12 July 2022: The SDGs at a turning point: Ensuring progress amid recurrent crises

Join us at the 2022 Virtual HLPF Side Event on “The SDGs at a turning point: Ensuring progress amid recurrent crises”
When: Tuesday, 12 July, 2022 13:00-14:30 Eastern/New York Time (Virtual)

Objective and outcome

The objective of this side event is to discuss the impact of multiple crises on the achievement of the SDGs and policy implications. Economic Analysis and Policy Division of the UN Department of Economic and Social Affairs (EAPD/DESA) will present recent research on this topic, which will be followed by an interactive discussion with Member States on their visions and suggestions to ensure that the promises of the 2030 Agenda are delivered.


In addition to the overarching challenge of climate change and many local crises (droughts, floods, conflicts, internal displacements)  the global community has been recently confronted by two additional crises - the Covid-19 pandemic and the war in Ukraine. These two crises on their own pose new threats to the achievement of the SDGs, but they have also a cumulative effect as many countries haven’t yet recovered from the socio-economic impacts of the pandemic.

Climate change has been accelerating with severe consequences for livelihoods, infrastructure, and nature. Climate change events also disproportionately affect more vulnerable states and populations where the acceleration of the SDGs is most critical.

The pandemic added to this background and in 2020, for the first time in 20 years, global extreme poverty increased. The pandemic also harmed education as an additional 101 million children fell below the minimum reading proficiency threshold. A combination of economic shocks, school closures and interruptions in reproductive health services caused an intensification of violence against women and girls, as well as child marriage.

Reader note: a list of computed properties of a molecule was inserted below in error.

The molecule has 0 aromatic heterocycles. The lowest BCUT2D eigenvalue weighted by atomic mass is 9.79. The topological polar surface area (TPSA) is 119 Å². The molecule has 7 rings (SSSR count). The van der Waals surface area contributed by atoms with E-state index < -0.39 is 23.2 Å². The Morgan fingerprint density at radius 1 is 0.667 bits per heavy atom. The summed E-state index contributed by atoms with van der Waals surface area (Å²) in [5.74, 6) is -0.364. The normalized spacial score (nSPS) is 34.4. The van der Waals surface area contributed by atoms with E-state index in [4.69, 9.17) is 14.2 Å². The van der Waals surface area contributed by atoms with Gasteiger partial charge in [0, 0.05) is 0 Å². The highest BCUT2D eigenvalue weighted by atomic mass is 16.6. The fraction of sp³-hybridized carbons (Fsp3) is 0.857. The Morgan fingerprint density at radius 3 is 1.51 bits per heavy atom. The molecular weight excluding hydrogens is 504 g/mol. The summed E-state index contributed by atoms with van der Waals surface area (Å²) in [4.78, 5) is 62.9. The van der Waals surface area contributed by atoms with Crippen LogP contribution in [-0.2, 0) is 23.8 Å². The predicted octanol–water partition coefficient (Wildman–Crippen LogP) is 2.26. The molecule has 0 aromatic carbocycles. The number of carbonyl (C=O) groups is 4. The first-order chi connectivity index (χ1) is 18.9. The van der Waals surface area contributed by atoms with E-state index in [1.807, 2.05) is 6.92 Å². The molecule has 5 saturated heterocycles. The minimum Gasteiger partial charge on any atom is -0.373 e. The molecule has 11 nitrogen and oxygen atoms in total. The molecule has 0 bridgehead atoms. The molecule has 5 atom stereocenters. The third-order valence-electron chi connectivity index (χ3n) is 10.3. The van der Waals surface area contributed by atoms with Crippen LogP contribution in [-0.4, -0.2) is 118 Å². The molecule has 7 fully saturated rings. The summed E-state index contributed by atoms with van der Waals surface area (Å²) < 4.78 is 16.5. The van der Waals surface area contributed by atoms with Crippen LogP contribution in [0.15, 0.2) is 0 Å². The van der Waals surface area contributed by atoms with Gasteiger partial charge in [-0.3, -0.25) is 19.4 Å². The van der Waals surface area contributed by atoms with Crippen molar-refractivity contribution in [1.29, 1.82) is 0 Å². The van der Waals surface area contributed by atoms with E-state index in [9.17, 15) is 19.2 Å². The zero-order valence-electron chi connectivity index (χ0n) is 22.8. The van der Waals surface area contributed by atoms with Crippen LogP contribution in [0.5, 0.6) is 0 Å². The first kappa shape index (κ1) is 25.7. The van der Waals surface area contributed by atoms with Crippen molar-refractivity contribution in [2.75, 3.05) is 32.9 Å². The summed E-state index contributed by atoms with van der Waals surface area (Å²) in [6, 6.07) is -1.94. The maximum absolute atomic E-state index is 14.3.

The war in Ukraine intensified just as economies were beginning a fragile recovery, albeit at uneven rates across the world and, in many cases, marred by unequal access to vaccines, adding new hurdles to the global development agenda. The war in Ukraine is a humanitarian disaster and has also shocked global commodity markets causing higher food and energy prices. The most vulnerable economies are once again more exposed to these risks, which compounded further challenges from limited fiscal space and debt burdens.

EAPD will present recent research explaining how the current series of crises—individually and in combination—are likely to affect the ability to deliver the promises included in the 2030 Agenda. The research analyzes the transmission of these crises through seven channels and discusses policy implications.

The moderator will facilitate an open, free-flowing exchange among panellists, followed by an interactive discussion between panellists and the other participants, which will include representatives of Member States, institutional stakeholders, as well as civil society and the private sector. All panellists will be participating on a virtual setting. Each panellist will be invited to give their perspective on the theme, keeping in mind the focus questions of the discussion.

Questions for discussion

  • What are the compounding effects caused by the multiple crises on the progress of the SDGs?
  • How can governments accelerate the post-pandemic economic recovery and create the conditions for faster SDG progress, including on climate change mitigation, when inflationary pressures are on the rise and the short-term macroeconomic prospects are deteriorating?
  • What are the opportunities to integrate the private sector in the recovery plans and investments that support sustainable development?
  • How can a new type of economy advance implementation of the SDGs?
  • Is there room for a new form of capitalism that can bring sustained prosperity, ensure more equity and serve everyone, while caring for the planet?
  • What kind of reforms are needed in the global trade system to ensure that vulnerable economies and vulnerable social groups are more resilient to external shocks and not left behind?
  • Crises can be an opportunity to implement long-due reforms at national and international level – what kind of reforms could be envisioned and/or implemented in the context of these crises?

Presentations and related materials:

Supplementary materials:


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